Scandal Bills Mount at Penn State

The university says it has already shelled out nearly $17 million in legal and PR fees arising from the Sandusky scandal. Included are the costs of defending former school administrators Gary Schultz and Tim Curley.

Penn State has already paid out nearly $17 million in direct expenses arising from the Jerry Sandusky child sex abuse scandal.

Sandusky is the former Nittany Lion assistant football coach who in June was convicted on 45 counts of abusing boys. The scandal resulted in the firings of several key university leaders last November, including Hall of Fame football coach Joe Paterno, who died of lung cancer in January.

The amount the university has spent dealing with the scandal was released on Penn State's special Web site, progress.psu.edu. The exact figure — $16,754,149 — is described on the site as covering “legal fees, consultants and PR firms associated with the Sandusky matter.”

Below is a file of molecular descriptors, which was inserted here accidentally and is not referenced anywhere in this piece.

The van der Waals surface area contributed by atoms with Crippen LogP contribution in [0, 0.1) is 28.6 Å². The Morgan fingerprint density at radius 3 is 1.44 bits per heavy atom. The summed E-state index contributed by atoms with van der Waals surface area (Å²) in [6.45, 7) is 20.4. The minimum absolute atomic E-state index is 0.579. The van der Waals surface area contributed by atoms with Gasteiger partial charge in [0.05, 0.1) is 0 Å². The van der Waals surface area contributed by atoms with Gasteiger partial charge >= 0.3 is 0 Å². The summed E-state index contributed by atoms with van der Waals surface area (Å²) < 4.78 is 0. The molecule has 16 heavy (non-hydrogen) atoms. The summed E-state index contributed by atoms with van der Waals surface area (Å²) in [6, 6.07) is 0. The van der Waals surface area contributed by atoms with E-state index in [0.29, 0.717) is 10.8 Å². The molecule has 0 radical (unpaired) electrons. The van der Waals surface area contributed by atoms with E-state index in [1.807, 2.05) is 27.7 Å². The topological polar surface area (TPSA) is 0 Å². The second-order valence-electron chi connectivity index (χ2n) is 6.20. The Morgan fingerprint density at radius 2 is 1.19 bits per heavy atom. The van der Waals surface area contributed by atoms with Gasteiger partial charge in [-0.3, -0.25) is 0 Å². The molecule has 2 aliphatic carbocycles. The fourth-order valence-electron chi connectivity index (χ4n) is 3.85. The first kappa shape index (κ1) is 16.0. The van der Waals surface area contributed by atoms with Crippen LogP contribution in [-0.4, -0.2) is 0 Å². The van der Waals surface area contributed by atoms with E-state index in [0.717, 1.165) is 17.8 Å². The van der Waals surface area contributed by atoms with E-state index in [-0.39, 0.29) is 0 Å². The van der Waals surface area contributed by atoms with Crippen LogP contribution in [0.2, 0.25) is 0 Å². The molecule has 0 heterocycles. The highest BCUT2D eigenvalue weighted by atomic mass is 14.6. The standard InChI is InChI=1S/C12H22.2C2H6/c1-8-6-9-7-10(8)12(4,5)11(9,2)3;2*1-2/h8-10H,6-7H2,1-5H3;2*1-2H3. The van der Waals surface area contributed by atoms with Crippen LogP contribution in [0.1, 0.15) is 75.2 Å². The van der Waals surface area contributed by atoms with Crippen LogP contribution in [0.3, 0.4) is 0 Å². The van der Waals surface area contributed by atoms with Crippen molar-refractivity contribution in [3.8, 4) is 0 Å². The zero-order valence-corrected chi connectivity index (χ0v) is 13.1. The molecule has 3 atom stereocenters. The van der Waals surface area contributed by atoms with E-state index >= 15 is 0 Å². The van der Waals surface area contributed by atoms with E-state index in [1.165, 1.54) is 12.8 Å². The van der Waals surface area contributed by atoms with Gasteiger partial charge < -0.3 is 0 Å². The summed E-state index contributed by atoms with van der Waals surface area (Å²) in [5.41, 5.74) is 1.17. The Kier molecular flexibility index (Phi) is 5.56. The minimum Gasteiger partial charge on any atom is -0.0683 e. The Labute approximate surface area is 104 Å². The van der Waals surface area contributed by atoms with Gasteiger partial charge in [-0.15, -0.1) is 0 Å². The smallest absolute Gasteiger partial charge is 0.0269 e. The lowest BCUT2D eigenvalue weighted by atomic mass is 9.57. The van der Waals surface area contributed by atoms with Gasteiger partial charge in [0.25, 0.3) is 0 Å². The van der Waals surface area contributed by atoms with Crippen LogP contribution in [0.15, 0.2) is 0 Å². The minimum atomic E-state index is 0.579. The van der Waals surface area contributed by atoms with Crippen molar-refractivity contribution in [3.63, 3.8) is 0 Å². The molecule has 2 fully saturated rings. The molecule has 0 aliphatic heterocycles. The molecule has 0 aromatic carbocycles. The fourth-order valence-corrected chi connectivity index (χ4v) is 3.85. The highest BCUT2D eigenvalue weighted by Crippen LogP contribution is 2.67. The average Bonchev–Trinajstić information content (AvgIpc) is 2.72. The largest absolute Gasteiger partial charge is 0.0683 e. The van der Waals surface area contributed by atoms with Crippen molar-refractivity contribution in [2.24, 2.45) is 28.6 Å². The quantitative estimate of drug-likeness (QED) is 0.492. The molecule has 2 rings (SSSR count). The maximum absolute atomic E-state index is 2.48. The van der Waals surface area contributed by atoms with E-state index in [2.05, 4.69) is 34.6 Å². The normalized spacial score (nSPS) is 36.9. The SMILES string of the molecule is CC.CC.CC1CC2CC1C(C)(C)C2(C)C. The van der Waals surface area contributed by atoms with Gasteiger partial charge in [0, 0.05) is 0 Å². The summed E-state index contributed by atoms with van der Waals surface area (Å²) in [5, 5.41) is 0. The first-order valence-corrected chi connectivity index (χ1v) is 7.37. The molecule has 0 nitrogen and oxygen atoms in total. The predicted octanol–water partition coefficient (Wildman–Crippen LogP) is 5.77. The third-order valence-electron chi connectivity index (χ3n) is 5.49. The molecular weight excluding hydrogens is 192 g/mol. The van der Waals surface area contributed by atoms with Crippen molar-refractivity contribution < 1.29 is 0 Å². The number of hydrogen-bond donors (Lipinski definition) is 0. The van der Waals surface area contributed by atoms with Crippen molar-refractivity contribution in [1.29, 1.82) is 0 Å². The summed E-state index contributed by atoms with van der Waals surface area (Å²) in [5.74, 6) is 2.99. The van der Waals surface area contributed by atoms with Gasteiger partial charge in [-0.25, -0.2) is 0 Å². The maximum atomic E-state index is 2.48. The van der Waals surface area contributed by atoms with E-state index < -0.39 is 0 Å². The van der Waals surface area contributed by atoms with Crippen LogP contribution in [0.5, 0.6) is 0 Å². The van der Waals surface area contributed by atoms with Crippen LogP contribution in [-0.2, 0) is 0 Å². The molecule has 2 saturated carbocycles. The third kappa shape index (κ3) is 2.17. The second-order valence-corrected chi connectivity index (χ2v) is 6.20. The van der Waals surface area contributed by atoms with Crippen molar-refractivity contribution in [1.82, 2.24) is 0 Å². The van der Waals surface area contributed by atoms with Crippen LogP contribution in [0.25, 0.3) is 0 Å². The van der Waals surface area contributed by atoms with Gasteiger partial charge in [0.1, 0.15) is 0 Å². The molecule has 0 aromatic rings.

The biggest expenditure was for what the school calls “internal investigation and crisis communications.” The $9.972,854 covers the independent Freeh Report, which accused Paterno and other leaders of covering up the Sandusky scandal (and was the basis for harsh NCAA penalties against the university), as well as pubic relations services.

Legal services for the university total $3,941,776, “other institutional expenses” come to $1,171,892 and “externally initiated investigations” come to $56,182.

The most eye-opening number on the rundown, though, is $1,611,445 that has gone to “officers legal defense.” The money has been used to pay law practices and other businesses that are working to defend former school president Graham Spanier, former vice president Gary Schultz and former athletic director Tim Curley.

The Freeh report accused all three of covering up the Sandusky scandal. Schultz and Curley are awaiting trial on perjury charges stemming from their testimony to the grand jury investigating Sandusky. Spanier has not been charged with any crimes.

The figures released were through the end of June. The university says there is a 40-45 day lag time on releasing figures because it must wait for invoices to arrive for a particular month.

The latest numbers obviously do not take into account the $60 million fine levied by the NCAA in July.


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